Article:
First, I chose to look at opening lines only. Yep--just one sentence. "But what if it's short sentence?" you say. "You should read more. It isn't fair." Nonsense, I say. Do your analysis your own way if you like, but one sentence makes sense because--
- It's clear-cut. It would be silly to pick a certain number of opening words, for example, and be required to stop mid-sentence. That just makes for confusing openings.
- It's a grammatically sensible place for a reader to decide to stop reading your story.
- If you hear words in your head as you read, it's a reasonable place to stop reading from an auditory standpoint as well.
Second, let's remember the basics. Your opening paragraph (not necessarily sentence) should introduce a compelling character with a problem, and possibly a setting. I'm counting on you already knowing that. If the opening sentence can do some or all of that, even better.
Third, what's compelling to me may not be compelling to you. So sue me.
I've broken the openings into a dozen different types to give you ideas for how to construct openings yourself. Some of the example openings from the 400 stories could easily fit in multiple categories, but you'll notice that for yourself as you go along.
1) In the Midst of the Ordinary, the Not-So-Ordinary (or Downright Bizarre).
"The green grin began at one edge of the vacant lot behind a flattened plastic garbage can which had been mauled the previous winter during a sloppy snow removal, then swept through many yards of tousled weeds and scraggly grass grown tall and thick through a hot, humid summer and finally terminated at the lot's other edge amid the roots of a young oak which was the only tree present." The Big Green Grin by Gahan Wilson
"The three muggers who stopped him that October night in San Francisco did not anticipate much resistance from the old man, despite his size." The Last Defender of Camelot by Roger Zelazny (Notice that we have already a compelling character with a problem.)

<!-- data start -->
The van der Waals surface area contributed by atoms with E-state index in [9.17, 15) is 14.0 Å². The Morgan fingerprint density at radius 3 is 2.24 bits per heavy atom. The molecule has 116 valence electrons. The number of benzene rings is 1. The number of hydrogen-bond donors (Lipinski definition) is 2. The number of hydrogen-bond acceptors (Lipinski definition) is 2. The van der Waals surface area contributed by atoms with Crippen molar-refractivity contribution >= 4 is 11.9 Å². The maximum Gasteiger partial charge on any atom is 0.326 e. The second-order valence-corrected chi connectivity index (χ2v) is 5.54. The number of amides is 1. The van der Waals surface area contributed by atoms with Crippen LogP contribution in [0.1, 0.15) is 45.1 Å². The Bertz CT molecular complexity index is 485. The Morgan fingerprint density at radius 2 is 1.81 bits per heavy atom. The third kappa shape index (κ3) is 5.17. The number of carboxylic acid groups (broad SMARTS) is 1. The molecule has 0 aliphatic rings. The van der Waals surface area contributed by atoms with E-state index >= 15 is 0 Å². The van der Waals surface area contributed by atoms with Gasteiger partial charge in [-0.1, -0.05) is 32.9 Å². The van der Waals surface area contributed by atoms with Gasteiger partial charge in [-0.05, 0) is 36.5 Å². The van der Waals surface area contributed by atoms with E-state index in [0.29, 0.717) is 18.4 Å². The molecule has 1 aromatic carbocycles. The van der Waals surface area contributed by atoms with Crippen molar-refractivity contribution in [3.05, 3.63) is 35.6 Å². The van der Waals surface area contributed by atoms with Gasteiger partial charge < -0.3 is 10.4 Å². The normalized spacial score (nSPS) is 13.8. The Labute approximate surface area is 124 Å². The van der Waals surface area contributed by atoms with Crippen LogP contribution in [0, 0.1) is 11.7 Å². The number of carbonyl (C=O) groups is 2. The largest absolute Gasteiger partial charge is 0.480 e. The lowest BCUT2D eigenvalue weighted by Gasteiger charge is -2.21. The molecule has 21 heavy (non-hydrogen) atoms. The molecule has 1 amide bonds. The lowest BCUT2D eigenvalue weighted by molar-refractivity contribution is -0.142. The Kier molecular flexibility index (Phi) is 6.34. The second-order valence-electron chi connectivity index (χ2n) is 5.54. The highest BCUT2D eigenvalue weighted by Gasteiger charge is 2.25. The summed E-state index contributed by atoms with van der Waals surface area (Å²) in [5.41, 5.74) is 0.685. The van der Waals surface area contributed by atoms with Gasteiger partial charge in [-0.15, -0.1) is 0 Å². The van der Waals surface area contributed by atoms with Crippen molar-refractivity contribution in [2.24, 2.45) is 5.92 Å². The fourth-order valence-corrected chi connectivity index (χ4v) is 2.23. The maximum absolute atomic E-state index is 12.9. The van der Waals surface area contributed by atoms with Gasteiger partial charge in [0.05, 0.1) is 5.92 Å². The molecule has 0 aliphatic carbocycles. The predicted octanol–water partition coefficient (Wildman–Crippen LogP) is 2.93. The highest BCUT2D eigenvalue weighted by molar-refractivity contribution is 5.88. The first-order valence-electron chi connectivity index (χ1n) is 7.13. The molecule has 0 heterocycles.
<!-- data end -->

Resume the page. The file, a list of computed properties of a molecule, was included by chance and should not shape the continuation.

2) Okay, Now You Gotta Tell Me (AKA -- A Good Mystery)
"I waited and watched for seven years." Dolan's Cadillac by Stephen King (Even this brief opener gives us a character. How so? Well, we've got someone patient enough to watch and wait for seven years. And a problem... it's got to be some interesting conflict that made him wait this long.)
"Around the corner from the doormen, the limos, the taxis, and the revolving doors at the entrance to Le Palais, one of New York's oldest and grandest hotels, there is another door, this one small, unmarked, and--for the most part--unremarked." Dedication by Stephen King (Don't you just want to see what's behind that door, now?)
"All right, I'll tell you why the Girl gives me the creeps." The Girl with the Hungry Eyes by Fritz Leiber
3) Brevity Is the Soul of A Good Opening (See quote by Robert Sawyer in Lesson #10)
"There was a shark in the kitchen." To the East, A Bright Star by James Maxey
"I know you've seen lions." The Princess and the Bear by Orson Scott Card
4) Sharp, Pithy Characterization
"He was the sort of boy who always had a stick in his hand unless he chanced to have a stone." Wild Thing by Charles Coleman Finlay
"The first thing she did upon arising was count her money." Counting Cats in Zanzibar by Gene Wolfe (notice that this one fits the brevity bill as well.)
5) A Great Voice